Hon PAREKURA HOROMIA: Speaking to the point of order, I assure those two previous speakers that I am very clear and satisfied at this stage about the due process. Certainly, if I am unable to live up to the supposed ranting and ravings of other Mâori members in this House, then that is another issue.
Mr SPEAKER: I judged that the Minister addressed the question. He made his point in the first sentence. He should not have said the second sentence—but in the first sentence he answered the question. He answered the question—it does not necessarily mean that members are going to be satisfied with the answer.
Dave Hereora: Who will replace Mr Fox as the chair of the Mâori Television Service Establishment Board?
Hon PAREKURA HOROMIA: This is a matter that myself and the Minister of Finance, along with the chair of Te Putahi Paoho, the Mâori Electoral College, will consider.
Mr SPEAKER: We come now to question No. 12. [Interruption] No, New Zealand First have used their questions.
Peter Brown: I raise a point of order, Mr Speaker. We are allowed 11 supplementary questions on some days and 10 on another. It makes sense to us that we get 11 supplementary questions when we have two principal questions, and 10 when we have one principal question. That is your ruling to us privately, behind the scenes.
Mr SPEAKER: Let me say to the member that that is a novel point that I have not heard until this moment, but in view of the fact that I want to start the year being reasonable, I will allow this day as one of the “11 days”. But next week it will be 10 twice.
Pita Paraone: Given the Minister’s expression of confidence yesterday in the ability of the newly appointed chief executive officer to the Mâori Television Service, why did he not agree with his recommendation to accept the offer from CanWest of its TV4 channel, given that the accessibility of that particular channel is far superior to that of the UHF channel provided by this Government?
Hon PAREKURA HOROMIA: UHF transmission through BCL has proved to be a realiable and commercially attractive option for Prime Television, TAB, and Sky. There is no difference in quality between UHF and VHF. I tell that member that no matter whether UHF or VHF wasused, satellite transmission is also necessary, and that is the reason.
Katherine Rich: Can the Minister explain the logic behind spending tens of thousands of dollars on two international recruitment searches, only to appoint the chairman who commissioned the searches in the first place, and can he tell us how much this has cost the New Zealand taxpayer?
Hon PAREKURA HOROMIA: Sometimes, like in hundreds of appointment processes in the country, it works and other times it does not. I cannot give that member the cost of it, but I am certainly prepared to forward the figure to her.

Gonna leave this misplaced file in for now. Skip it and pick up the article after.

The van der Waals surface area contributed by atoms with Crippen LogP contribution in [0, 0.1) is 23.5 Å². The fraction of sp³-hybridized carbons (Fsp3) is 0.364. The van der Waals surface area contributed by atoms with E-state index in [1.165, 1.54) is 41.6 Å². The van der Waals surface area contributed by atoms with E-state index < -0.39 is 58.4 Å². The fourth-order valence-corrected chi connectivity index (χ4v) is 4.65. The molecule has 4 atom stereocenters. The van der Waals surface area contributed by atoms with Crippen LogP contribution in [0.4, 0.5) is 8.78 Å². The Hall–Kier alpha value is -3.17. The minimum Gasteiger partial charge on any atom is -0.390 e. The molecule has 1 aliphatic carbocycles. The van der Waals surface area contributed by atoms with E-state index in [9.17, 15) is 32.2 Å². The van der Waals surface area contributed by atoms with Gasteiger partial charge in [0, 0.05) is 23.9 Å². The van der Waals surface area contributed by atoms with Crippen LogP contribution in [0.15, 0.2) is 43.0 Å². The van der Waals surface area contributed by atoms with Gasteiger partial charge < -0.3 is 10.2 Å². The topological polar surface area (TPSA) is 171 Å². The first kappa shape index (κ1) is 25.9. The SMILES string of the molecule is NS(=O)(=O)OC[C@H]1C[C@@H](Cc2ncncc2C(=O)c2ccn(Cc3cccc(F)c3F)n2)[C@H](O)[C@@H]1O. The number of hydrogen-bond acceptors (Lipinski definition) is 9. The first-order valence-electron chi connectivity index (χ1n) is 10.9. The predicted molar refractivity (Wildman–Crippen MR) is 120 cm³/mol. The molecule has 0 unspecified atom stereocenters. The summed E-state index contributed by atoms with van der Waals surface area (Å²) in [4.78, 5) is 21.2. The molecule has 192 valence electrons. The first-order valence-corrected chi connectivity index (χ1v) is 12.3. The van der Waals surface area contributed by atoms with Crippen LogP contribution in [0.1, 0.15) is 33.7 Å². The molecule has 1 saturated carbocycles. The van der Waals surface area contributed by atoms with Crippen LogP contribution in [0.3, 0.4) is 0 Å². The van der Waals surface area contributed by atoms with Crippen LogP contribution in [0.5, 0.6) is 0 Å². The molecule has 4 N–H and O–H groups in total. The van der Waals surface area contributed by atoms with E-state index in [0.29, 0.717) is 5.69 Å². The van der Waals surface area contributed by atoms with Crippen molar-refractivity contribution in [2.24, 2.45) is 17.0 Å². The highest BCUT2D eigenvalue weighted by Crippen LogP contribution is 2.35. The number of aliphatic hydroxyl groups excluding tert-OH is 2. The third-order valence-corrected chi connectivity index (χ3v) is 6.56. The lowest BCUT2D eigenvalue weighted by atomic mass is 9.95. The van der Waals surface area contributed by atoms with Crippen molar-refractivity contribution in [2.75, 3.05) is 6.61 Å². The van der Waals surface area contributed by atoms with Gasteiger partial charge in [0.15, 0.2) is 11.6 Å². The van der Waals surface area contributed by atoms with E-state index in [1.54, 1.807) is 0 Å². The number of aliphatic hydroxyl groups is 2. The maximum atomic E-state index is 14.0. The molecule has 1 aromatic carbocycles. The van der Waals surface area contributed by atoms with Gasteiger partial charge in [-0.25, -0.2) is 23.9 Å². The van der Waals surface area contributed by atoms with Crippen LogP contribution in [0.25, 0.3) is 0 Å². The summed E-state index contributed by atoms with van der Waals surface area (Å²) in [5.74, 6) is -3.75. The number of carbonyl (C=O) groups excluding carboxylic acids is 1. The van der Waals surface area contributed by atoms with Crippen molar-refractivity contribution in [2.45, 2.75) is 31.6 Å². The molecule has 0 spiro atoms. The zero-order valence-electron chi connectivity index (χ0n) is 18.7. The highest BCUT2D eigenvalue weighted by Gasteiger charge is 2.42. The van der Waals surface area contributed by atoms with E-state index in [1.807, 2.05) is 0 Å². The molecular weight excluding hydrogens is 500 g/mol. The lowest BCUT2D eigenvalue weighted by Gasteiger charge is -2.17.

Katherine Rich: I seek leave to table the job profile and briefing notes used in the search for the chief executive of the Mâori Television Service.
Document, by leave, laid on the Table of the House.
Resource Management Act--Renewable Energy
12. DAVID CUNLIFFE (NZ Labour—New Lynn) to the Minister of Energy: Why has the Government announced changes to the Resource Management Act 1991 to give greater weight to the national benefits of renewable energy?
Hon PETE HODGSON (Minister of Energy): Developing renewable energy is the most sustainable way to meet New Zealand’s future energy needs. Perversely, however, it can be more difficult to obtain a resource consent for a renewable energy project than for a fossil fuel burning plant. A wind farm, for example, is likely to occupy more land than a thermal power station. The proposed amendment to the Resource Management Act will add renewable energy to the list of matters to be considered when consent decisions are made. This will give clearer guidance to commissioners on the national importance of renewable energy, which will be balanced by the many other considerations relevant to their decisions.
David Cunliffe: What advice does he have on the potential for developing new sources of renewable energy in New Zealand?
Hon PETE HODGSON: A substantial analysis for the Ministry of Economic Development last year confirmed that New Zealand has very significant opportunities for renewable energy development. The resources include hydro and wind power, geothermal energy, and bioenergy from sources such as wood waste and landfill gas, and solar energy. The analysis indicates that over the next 20 years, almost all new electricity generation is likely to be renewable, at a cost of a little over 6c a unit. This suggests that the Government’s renewable energy target of an extra 30 petajoules a year by 2012, while challenging, is within reach.